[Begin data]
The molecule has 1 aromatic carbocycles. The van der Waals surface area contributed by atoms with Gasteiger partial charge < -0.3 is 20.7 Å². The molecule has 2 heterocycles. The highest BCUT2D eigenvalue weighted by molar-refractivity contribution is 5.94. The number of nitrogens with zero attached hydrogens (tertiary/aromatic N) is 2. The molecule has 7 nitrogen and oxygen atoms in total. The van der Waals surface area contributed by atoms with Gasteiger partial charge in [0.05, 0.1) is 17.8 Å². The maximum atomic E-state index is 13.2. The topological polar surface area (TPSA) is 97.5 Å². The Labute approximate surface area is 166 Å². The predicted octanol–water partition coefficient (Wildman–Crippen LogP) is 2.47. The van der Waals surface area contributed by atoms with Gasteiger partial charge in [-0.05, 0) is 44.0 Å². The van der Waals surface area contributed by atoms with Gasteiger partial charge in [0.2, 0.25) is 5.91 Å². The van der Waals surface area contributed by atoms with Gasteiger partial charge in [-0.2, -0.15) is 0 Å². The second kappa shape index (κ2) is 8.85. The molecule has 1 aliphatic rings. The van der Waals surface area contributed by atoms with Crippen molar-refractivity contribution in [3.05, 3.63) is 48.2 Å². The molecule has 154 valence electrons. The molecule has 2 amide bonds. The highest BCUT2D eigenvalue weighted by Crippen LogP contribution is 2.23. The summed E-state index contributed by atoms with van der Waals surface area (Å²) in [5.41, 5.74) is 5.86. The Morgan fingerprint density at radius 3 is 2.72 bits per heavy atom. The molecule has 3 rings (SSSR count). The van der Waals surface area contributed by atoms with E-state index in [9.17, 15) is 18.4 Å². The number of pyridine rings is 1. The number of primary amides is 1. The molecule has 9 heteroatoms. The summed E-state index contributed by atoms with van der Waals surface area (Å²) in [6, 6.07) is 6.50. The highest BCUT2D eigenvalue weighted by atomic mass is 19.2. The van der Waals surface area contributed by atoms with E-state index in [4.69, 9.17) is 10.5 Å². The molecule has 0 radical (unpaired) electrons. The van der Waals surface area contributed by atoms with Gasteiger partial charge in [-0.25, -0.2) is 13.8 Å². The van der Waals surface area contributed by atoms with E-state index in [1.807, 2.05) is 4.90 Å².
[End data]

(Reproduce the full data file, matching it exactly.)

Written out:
The molecule has 1 aromatic carbocycles. The van der Waals surface area contributed by atoms with Gasteiger partial charge < -0.3 is 20.7 Å². The molecule has 2 heterocycles. The highest BCUT2D eigenvalue weighted by molar-refractivity contribution is 5.94. The number of nitrogens with zero attached hydrogens (tertiary/aromatic N) is 2. The molecule has 7 nitrogen and oxygen atoms in total. The van der Waals surface area contributed by atoms with Gasteiger partial charge in [0.05, 0.1) is 17.8 Å². The maximum atomic E-state index is 13.2. The topological polar surface area (TPSA) is 97.5 Å². The Labute approximate surface area is 166 Å². The predicted octanol–water partition coefficient (Wildman–Crippen LogP) is 2.47. The van der Waals surface area contributed by atoms with Gasteiger partial charge in [-0.05, 0) is 44.0 Å². The van der Waals surface area contributed by atoms with Gasteiger partial charge in [0.2, 0.25) is 5.91 Å². The van der Waals surface area contributed by atoms with Gasteiger partial charge in [-0.2, -0.15) is 0 Å². The second kappa shape index (κ2) is 8.85. The molecule has 1 aliphatic rings. The van der Waals surface area contributed by atoms with Crippen molar-refractivity contribution in [3.05, 3.63) is 48.2 Å². The molecule has 154 valence electrons. The molecule has 2 amide bonds. The highest BCUT2D eigenvalue weighted by Crippen LogP contribution is 2.23. The summed E-state index contributed by atoms with van der Waals surface area (Å²) in [5.41, 5.74) is 5.86. The Morgan fingerprint density at radius 3 is 2.72 bits per heavy atom. The molecule has 3 rings (SSSR count). The van der Waals surface area contributed by atoms with E-state index in [9.17, 15) is 18.4 Å². The number of pyridine rings is 1. The number of primary amides is 1. The molecule has 9 heteroatoms. The summed E-state index contributed by atoms with van der Waals surface area (Å²) in [6, 6.07) is 6.50. The highest BCUT2D eigenvalue weighted by atomic mass is 19.2. The van der Waals surface area contributed by atoms with E-state index in [4.69, 9.17) is 10.5 Å². The molecule has 0 radical (unpaired) electrons. The van der Waals surface area contributed by atoms with Gasteiger partial charge in [-0.25, -0.2) is 13.8 Å². The van der Waals surface area contributed by atoms with E-state index in [1.807, 2.05) is 4.90 Å².